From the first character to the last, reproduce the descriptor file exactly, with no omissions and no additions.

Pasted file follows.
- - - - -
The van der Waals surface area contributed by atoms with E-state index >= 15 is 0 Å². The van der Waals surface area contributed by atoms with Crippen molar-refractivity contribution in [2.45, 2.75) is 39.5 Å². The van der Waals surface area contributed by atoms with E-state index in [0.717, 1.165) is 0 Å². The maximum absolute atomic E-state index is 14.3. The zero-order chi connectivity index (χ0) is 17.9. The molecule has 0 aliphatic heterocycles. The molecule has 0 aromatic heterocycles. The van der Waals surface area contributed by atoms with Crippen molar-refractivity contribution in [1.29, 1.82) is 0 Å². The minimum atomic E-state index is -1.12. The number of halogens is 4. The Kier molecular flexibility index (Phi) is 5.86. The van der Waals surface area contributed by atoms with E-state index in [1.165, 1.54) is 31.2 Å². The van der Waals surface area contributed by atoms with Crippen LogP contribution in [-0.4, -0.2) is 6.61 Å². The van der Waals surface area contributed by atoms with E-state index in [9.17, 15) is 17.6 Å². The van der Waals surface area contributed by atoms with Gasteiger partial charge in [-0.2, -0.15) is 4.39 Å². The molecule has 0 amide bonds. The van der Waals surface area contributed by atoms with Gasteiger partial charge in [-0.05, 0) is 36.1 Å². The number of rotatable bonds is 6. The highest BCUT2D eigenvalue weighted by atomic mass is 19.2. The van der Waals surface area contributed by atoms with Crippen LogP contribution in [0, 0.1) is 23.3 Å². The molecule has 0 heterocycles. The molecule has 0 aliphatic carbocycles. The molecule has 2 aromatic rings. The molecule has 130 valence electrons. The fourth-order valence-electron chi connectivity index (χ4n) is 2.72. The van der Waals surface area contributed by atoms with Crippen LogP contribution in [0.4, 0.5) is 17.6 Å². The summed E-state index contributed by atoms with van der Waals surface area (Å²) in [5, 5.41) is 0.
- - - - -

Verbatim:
The van der Waals surface area contributed by atoms with E-state index >= 15 is 0 Å². The van der Waals surface area contributed by atoms with Crippen molar-refractivity contribution in [2.45, 2.75) is 39.5 Å². The van der Waals surface area contributed by atoms with E-state index in [0.717, 1.165) is 0 Å². The maximum absolute atomic E-state index is 14.3. The zero-order chi connectivity index (χ0) is 17.9. The molecule has 0 aliphatic heterocycles. The molecule has 0 aromatic heterocycles. The van der Waals surface area contributed by atoms with Crippen molar-refractivity contribution in [1.29, 1.82) is 0 Å². The minimum atomic E-state index is -1.12. The number of halogens is 4. The Kier molecular flexibility index (Phi) is 5.86. The van der Waals surface area contributed by atoms with E-state index in [1.165, 1.54) is 31.2 Å². The van der Waals surface area contributed by atoms with Crippen LogP contribution in [-0.4, -0.2) is 6.61 Å². The van der Waals surface area contributed by atoms with E-state index in [9.17, 15) is 17.6 Å². The van der Waals surface area contributed by atoms with Gasteiger partial charge in [-0.2, -0.15) is 4.39 Å². The molecule has 0 amide bonds. The van der Waals surface area contributed by atoms with Gasteiger partial charge in [-0.05, 0) is 36.1 Å². The number of rotatable bonds is 6. The highest BCUT2D eigenvalue weighted by atomic mass is 19.2. The van der Waals surface area contributed by atoms with Crippen LogP contribution in [0, 0.1) is 23.3 Å². The molecule has 0 heterocycles. The molecule has 0 aliphatic carbocycles. The molecule has 2 aromatic rings. The molecule has 130 valence electrons. The fourth-order valence-electron chi connectivity index (χ4n) is 2.72. The van der Waals surface area contributed by atoms with Crippen LogP contribution in [0.4, 0.5) is 17.6 Å². The summed E-state index contributed by atoms with van der Waals surface area (Å²) in [5, 5.41) is 0.